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News & Press: In Memoriam

In Memoriam: Jessica Berson (1972-2019)

Friday, January 31, 2020   (1 Comments)
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“Dancing, Desiring, Dying: Jessica Berson”

Kirsten Pullen, Professor of Theatre, University of Illinois at Urbana–Champaign

Dr. Jessica Claire Berson was born in New York City on May 14, 1972: a true New Yorker and Taurus, she was loyal, resilient, fierce, proud, outspoken, and stubborn. She died of metastatic breast cancer August 11, 2019 at home in Boston, surrounded by friends and family, including her husband Dr. Matthew McDonald and sons Leo and Henry. She is also survived by her mother Robin, father Robert, brother Will and many cousins, nieces and nephews, and other family members.

Dr. Berson received a BA with High Honors in Dance and a BA with Honors in English from Haverford College in 1994. After teaching dance, running a dance troupe, and dancing and choreographing professionally in Seattle, she attended graduate school in Theatre at the University of Wisconsin-Madison, receiving an MA in 1999 and PhD in 2005, completed under the supervision of Dr. Sally Banes. She worked as a Visiting Assistant Professor in Dance at Grinnell College and Wesleyan College, as a Lecturer in Drama at the University of Essex, and as an adjunct professor at Yale, Harvard, and Northeastern Universities.

Dr. Berson had a long association with ASTR. She attended her first conference in 2000 and her final conference in 2017, presenting a moving plenary on disability and desire. In her nearly two decades as a member of ASTR, she participated in several working sessions; received the Selma Jean Cohen Conference Presentation Award, the David Keller Travel Grant, and the Brooks McNamara Publishing Subvention; presented a curated panel; and two plenary sessions. She and I co-convened six consecutive working sessions on dance and sex. Over 60 scholars shared their work in those sessions.

An accomplished dancer and choreographer, Dr. Berson was certified in Laban Movement Analysis and Pilates. She wrote nearly a dozen book chapters and peer-reviewed journal articles, and presented over 20 conference papers, primarily at ASTR, the Congress for Research on Dance, and the Society for Dance History Scholars (now Dance Studies Association). She received a Fulbright US Scholar Award to pursue dance and disability research in the UK for a new book and a British Academy Research Grant in support of her first monograph as well as several teaching awards. Her research on disability and performance, popular dance, and of course her brilliant, ASTR-supported and ATHE Best Book-winning The Naked Result: How Stripping Became Big Business, is a significant legacy for dance and performance studies.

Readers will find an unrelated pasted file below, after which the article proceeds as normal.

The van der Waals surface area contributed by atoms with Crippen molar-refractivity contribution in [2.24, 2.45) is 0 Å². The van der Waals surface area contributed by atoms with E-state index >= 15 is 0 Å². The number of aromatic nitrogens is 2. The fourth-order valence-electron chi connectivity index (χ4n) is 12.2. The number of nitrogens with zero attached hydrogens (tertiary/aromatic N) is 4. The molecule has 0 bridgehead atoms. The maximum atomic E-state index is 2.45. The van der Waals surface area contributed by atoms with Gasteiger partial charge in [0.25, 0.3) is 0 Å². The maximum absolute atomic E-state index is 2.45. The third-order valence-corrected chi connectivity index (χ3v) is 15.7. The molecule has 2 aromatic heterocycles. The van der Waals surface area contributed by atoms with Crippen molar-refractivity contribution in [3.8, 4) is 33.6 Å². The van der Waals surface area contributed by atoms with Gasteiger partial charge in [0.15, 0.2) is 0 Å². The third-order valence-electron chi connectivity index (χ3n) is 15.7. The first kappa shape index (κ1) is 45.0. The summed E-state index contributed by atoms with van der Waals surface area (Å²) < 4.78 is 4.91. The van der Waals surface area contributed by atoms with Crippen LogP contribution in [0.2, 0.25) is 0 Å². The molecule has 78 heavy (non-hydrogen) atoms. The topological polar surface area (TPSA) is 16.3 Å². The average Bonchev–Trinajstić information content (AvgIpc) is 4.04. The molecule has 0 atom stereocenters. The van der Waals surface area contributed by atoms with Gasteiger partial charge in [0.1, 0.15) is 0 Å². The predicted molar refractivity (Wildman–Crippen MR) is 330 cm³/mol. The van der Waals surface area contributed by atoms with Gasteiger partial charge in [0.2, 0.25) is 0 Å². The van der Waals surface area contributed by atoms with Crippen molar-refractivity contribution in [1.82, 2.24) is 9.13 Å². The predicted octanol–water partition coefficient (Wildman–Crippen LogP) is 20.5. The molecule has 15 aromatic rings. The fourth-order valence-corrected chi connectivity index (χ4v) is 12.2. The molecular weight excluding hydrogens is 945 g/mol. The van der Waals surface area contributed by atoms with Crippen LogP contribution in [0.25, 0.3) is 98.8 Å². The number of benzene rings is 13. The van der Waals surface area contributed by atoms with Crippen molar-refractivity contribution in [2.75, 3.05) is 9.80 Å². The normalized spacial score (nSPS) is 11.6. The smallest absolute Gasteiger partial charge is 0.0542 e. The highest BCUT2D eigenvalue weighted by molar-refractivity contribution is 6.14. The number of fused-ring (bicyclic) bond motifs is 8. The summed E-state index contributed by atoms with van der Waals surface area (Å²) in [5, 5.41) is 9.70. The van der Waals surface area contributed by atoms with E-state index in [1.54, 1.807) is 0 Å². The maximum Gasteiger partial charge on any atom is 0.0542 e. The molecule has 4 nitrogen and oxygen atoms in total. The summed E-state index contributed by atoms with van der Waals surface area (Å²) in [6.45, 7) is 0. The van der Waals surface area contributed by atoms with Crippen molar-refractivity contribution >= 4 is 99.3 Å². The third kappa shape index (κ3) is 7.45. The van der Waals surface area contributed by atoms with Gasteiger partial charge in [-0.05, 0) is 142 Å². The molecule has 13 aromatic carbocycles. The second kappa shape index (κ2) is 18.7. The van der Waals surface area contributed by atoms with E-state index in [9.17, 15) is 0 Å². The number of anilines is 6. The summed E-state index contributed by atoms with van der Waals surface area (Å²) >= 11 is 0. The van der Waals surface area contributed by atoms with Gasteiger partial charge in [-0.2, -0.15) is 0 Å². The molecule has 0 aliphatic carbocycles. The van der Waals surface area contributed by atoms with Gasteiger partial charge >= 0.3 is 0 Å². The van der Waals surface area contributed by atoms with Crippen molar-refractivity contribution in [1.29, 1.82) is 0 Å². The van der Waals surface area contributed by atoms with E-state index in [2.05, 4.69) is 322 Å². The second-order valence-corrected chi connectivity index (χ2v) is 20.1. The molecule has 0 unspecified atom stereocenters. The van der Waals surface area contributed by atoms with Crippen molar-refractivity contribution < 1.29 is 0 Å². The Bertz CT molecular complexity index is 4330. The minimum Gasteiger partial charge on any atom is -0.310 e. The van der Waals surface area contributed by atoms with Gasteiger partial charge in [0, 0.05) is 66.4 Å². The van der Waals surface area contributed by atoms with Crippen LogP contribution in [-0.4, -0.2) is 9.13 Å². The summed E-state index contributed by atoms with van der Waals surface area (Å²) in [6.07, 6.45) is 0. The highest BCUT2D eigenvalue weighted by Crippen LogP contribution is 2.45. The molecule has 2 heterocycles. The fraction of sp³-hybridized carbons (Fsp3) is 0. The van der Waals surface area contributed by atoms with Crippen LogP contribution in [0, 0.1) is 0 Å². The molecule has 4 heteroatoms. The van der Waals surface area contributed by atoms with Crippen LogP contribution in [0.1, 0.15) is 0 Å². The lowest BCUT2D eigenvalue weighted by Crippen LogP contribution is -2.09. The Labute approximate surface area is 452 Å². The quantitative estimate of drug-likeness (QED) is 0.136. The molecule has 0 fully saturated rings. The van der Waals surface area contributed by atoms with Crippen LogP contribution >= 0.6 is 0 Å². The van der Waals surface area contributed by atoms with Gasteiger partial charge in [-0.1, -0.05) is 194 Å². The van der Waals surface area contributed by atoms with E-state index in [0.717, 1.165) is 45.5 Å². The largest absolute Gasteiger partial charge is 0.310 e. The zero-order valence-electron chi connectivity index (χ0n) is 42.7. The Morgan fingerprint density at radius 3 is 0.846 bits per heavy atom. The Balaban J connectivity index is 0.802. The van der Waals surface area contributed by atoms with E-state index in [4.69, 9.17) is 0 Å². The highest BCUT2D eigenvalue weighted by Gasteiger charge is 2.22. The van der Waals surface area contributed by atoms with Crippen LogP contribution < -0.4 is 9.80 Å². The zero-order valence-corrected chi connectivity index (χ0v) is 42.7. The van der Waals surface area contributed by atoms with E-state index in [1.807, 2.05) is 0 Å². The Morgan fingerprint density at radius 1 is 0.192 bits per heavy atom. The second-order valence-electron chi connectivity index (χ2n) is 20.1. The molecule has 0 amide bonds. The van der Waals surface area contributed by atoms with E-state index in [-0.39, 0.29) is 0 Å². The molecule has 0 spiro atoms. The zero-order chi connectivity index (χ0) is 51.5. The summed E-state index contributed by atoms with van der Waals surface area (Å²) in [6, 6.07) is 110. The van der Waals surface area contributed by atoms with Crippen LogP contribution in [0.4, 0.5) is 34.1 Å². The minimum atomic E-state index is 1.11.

Dr. Berson inspired students up and down the Eastern seaboard as the “go-to gal” for dance history, performance theory, and choreographic technique, teaching most regularly at Yale and Harvard. She frequently brought performance artist (and friend) Tim Miller to her students for intensive residencies. At ASTR and in her teaching, she was a fierce and funny mentor, always glad to share a drink or small plate or (in the old days) cigarette along with tough but tender advice on the choices we make.

Despite the awards Dr. Berson won, grants she received, and status as an Ivy League adjunct, she was unable to secure a permanent, full-time academic position after she left England to raise her sons on the same continent as their father. Her academic precarity is another significant legacy for ASTR and for the disciplines of dance and performance studies. That such a brilliant scholar, dedicated teacher, and engaged disciplinary citizen was unable to experience the benefits and security of a tenure-track job is as unfair and illogical as the cancer that took her life. Dr. Jessica Berson loved ASTR, and many of its members loved her back. We’ll be in the plenary halls, in working sessions, receptions, the annual luncheon, and the bar, remembering and missing Jessica for years to come.


Marla Carlson, University of Georgia says...
Posted Sunday, February 2, 2020
As we mourn and remember Jessica, we can also celebrate her choreography at and read her fierce blog at -Marla

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